Cedar fever isn’t actually a fever. It’s an allergic response to mountain cedar trees.
When you inhale the pollen that the trees produce, you may experience the unpleasant cedar fever symptoms.
Keep reading to find out more about cedar fever, including how you can treat and prevent your symptoms.
Cedar fever is essentially a seasonal allergy. Pollen from the cedar tree, like many other allergens, can cause an inflammatory response in your body.
When you inhale cedar pollen, the substances in the pollen trigger your immune system.
Although the pollen itself is harmless, your immune system generates an inflammatory response to block what it sees as a potentially dangerous intruder. This is similar to how it protects you from viruses and bacteria.
About mountain cedar trees
Mountain cedar trees most commonly cause the condition, but they aren’t actually cedar trees. They’re members of the juniper family called Juniperus ashei. People just happen to call them cedars.
You can find mountain cedar trees in Arkansas, Missouri, Oklahoma, and Texas. They’re evergreens and don’t usually grow taller than 25 feet.
Interestingly, only the male mountain cedar trees distribute pollen. The female trees produce seed-filled berries but no pollen.
The small, light pollen granules produced by male mountain cedars can be carried long distances by the wind. These small granules are easy to inhale and can cause allergic reactions.
Cedar fever symptoms include the following:
- blocked nasal passages
- itchy, watery eyes
- itchy sensation all over
- partial loss of smell
- runny nose
- sore throat
Some people may have a slight increase in body temperature due to cedar fever, but the condition doesn’t usually cause a fever higher than 101.5°F (38.6°C). If you have a high fever, cedar fever probably isn’t the cause.
You can treat cedar fever by taking medications commonly used to treat allergies.
Over-the-counter (OTC) antihistamines
OTC antihistamines that can treat cedar fever include:
- cetirizine (Zyrtec)
- diphenhydramine (Benadryl)
- fexofenadine (Allegra)
- loratadine (Alavert, Claritin)
If you find you’re very stuffed up, you can also take OTC nasal decongestants. Many are nasal sprays, like oxymetazoline (Afrin). Oral decongestants include phenylephrine (Sudafed PE) or pseudoephedrine (Suphedrine).
Some medications combine antihistamines with decongestants. Manufacturers commonly indicate these medications by adding “-D” to the name, such as Allegra-D, Claritin-D, and Zyrtec-D.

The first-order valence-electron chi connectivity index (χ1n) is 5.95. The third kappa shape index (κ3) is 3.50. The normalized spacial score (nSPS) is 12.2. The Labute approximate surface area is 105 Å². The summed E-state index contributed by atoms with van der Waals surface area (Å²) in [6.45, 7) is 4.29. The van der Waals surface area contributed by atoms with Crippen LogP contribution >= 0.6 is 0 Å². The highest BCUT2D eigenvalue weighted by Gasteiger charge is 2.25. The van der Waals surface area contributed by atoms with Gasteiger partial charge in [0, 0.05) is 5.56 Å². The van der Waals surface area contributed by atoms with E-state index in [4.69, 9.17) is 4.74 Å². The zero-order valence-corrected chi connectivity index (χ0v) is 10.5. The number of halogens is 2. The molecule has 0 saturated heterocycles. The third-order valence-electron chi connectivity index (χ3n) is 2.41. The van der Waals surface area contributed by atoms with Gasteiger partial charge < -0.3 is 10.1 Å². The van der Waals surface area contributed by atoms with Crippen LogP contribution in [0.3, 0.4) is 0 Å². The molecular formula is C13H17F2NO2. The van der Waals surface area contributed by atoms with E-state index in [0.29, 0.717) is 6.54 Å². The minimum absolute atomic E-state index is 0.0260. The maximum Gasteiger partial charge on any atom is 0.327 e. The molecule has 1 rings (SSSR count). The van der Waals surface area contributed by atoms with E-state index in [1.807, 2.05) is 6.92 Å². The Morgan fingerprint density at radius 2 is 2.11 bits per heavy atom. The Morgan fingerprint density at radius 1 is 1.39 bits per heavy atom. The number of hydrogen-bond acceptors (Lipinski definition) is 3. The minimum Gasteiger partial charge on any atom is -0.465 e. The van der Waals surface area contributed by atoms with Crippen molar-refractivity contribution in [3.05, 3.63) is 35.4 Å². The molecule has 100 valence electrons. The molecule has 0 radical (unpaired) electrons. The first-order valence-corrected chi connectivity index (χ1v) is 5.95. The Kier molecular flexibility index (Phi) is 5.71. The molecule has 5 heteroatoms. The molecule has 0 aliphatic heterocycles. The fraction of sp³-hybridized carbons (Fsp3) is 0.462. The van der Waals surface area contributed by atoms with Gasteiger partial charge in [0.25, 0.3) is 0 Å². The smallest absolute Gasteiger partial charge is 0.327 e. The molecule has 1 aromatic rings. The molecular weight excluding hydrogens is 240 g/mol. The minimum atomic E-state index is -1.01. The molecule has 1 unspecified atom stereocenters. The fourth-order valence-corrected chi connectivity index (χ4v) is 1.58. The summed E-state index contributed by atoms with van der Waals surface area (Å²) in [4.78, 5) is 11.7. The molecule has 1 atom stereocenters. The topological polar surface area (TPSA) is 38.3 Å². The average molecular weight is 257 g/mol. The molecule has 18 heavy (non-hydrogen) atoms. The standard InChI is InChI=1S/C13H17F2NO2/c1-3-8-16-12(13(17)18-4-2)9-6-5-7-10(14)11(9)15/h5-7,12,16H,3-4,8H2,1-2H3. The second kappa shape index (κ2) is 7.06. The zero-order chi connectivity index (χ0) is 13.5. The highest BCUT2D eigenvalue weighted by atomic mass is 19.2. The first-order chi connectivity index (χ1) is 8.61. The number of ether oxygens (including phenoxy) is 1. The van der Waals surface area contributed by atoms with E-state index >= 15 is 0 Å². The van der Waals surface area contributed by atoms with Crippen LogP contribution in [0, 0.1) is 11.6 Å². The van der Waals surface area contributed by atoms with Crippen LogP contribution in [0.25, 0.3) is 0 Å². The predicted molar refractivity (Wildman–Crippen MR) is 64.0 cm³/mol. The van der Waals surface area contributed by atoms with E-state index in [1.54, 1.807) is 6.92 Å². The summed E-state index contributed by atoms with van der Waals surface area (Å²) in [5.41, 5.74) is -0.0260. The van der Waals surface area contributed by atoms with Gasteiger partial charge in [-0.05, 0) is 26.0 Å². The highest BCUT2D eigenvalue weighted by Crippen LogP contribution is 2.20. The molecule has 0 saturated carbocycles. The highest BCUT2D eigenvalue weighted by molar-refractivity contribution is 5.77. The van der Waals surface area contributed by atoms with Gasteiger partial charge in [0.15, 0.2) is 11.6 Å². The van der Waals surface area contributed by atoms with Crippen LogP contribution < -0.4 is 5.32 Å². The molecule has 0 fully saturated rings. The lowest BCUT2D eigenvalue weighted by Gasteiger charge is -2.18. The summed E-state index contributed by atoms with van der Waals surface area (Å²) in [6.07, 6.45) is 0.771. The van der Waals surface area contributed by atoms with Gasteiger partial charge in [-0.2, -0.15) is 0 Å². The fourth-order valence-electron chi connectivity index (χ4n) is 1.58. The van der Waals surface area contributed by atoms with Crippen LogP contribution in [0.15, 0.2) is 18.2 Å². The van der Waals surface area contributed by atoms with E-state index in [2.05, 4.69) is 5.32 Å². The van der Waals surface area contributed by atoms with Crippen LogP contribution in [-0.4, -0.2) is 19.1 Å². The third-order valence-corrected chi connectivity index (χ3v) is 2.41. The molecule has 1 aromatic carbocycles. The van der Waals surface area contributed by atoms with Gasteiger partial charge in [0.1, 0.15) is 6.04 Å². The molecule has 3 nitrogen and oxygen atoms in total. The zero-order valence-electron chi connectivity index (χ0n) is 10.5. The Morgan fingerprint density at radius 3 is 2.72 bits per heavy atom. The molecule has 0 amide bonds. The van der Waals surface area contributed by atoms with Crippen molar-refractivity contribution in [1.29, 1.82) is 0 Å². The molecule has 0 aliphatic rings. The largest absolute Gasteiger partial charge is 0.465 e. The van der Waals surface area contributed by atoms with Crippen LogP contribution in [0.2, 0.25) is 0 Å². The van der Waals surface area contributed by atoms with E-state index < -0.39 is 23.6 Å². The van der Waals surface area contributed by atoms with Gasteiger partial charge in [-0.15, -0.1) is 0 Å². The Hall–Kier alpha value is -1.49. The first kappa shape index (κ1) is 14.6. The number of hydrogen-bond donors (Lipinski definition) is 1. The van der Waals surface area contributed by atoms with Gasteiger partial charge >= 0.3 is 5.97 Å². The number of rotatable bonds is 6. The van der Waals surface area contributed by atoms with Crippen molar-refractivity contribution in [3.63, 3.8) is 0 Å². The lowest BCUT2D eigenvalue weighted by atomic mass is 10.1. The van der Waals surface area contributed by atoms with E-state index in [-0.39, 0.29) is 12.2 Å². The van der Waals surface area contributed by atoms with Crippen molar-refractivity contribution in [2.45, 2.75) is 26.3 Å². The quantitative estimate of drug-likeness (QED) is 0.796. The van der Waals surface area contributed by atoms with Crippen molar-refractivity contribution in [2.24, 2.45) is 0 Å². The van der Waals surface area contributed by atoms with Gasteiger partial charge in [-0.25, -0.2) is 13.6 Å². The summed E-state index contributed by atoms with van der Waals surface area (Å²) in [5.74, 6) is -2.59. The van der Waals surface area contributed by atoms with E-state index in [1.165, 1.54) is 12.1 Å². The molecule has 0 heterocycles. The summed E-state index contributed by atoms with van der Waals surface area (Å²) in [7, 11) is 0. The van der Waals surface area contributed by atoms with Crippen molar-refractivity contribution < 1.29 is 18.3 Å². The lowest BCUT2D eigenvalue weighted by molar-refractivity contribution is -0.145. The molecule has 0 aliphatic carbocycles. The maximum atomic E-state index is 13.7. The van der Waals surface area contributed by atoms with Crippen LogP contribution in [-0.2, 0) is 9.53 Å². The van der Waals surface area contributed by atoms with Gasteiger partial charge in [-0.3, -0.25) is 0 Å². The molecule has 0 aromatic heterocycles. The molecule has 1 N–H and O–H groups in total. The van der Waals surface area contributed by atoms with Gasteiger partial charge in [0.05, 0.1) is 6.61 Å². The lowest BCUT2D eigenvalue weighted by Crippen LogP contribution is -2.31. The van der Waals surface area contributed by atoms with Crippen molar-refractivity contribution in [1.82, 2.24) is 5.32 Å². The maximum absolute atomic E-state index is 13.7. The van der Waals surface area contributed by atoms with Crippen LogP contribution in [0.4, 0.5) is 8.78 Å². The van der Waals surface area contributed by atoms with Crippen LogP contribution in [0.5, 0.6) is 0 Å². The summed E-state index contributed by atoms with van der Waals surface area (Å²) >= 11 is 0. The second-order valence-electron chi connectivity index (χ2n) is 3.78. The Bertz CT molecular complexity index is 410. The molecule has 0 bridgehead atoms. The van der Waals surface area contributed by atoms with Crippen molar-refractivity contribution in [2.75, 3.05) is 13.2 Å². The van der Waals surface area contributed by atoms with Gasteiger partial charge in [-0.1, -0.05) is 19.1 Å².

Prescription allergy treatments
If you don’t feel better with OTC treatments, you can talk to an allergist. This is a doctor who specializes in treating allergies and asthma.
They may prescribe allergy shots. These shots expose you to increasing amounts of allergens over time. This helps your body react less severely the next time you’re exposed to cedar pollen.
Most people report experiencing cedar fever anywhere from November to March. However, cedar trees tend to produce their heaviest amounts of pollen from December to February.
If cedar fever affects you, you’ll likely need to be especially vigilant during these months.
Here are some steps you can take to prevent cedar fever at home:
- Keep doors and windows closed whenever possible to keep the pollen out.
- Change your air conditioning filter regularly — about every 3 months. Choosing a high-efficiency particulate air (HEPA) filter is especially helpful because it filters smaller particles.
- Check pollen levels before you spend time outdoors. Save tasks like mowing the lawn or doing yard work for when pollen levels are low.
- Clean your home regularly to minimize dust and pollen exposure.
- Take a shower and change your clothes after you go outdoors. This can remove pollen from your hair and clothes.
- Bathe pets frequently. This applies to indoor pets too, as their fur tends to attract pollen, even when they aren’t outdoors frequently.
If you experience extreme cedar fever symptoms, you may want to consider removing any cedar trees around your home. You can replace the trees with less allergenic trees, such as ash, elm, or oak.
If your cedar fever doesn’t improve with OTC treatments, or you’re missing work or school because of your symptoms, consider seeing an allergy doctor.
They can prescribe and recommend additional treatments that can help relieve your symptoms.
The good news is that cedar fever is usually limited to a season. Once you make it past the winter months, you should have less severe symptoms.
Taking steps to prevent and treat cedar fever can usually help keep your allergy symptoms at bay.